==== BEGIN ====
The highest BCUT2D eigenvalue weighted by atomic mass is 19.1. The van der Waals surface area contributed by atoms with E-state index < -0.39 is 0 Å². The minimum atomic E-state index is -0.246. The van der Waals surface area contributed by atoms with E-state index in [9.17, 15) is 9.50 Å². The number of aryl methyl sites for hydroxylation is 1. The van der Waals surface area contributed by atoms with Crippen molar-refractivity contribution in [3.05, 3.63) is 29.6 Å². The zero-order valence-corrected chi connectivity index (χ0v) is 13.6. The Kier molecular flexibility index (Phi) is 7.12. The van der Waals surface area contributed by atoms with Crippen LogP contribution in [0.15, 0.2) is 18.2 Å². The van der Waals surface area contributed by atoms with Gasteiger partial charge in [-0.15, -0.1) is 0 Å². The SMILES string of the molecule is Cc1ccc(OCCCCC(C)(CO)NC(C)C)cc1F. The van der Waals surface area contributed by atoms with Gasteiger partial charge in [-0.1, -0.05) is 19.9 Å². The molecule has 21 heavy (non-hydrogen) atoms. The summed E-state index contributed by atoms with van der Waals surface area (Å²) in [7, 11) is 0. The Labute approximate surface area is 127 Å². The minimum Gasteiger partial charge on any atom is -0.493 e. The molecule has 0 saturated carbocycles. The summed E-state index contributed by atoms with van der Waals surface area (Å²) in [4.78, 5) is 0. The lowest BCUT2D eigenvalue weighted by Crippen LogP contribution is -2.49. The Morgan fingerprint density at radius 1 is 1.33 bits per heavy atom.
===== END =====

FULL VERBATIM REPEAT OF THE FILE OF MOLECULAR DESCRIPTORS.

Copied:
The highest BCUT2D eigenvalue weighted by atomic mass is 19.1. The van der Waals surface area contributed by atoms with E-state index < -0.39 is 0 Å². The minimum atomic E-state index is -0.246. The van der Waals surface area contributed by atoms with E-state index in [9.17, 15) is 9.50 Å². The number of aryl methyl sites for hydroxylation is 1. The van der Waals surface area contributed by atoms with Crippen molar-refractivity contribution in [3.05, 3.63) is 29.6 Å². The zero-order valence-corrected chi connectivity index (χ0v) is 13.6. The Kier molecular flexibility index (Phi) is 7.12. The van der Waals surface area contributed by atoms with Crippen LogP contribution in [0.15, 0.2) is 18.2 Å². The van der Waals surface area contributed by atoms with Gasteiger partial charge in [-0.15, -0.1) is 0 Å². The SMILES string of the molecule is Cc1ccc(OCCCCC(C)(CO)NC(C)C)cc1F. The van der Waals surface area contributed by atoms with Gasteiger partial charge in [-0.1, -0.05) is 19.9 Å². The molecule has 21 heavy (non-hydrogen) atoms. The summed E-state index contributed by atoms with van der Waals surface area (Å²) in [7, 11) is 0. The Labute approximate surface area is 127 Å². The minimum Gasteiger partial charge on any atom is -0.493 e. The molecule has 0 saturated carbocycles. The summed E-state index contributed by atoms with van der Waals surface area (Å²) in [4.78, 5) is 0. The lowest BCUT2D eigenvalue weighted by Crippen LogP contribution is -2.49. The Morgan fingerprint density at radius 1 is 1.33 bits per heavy atom.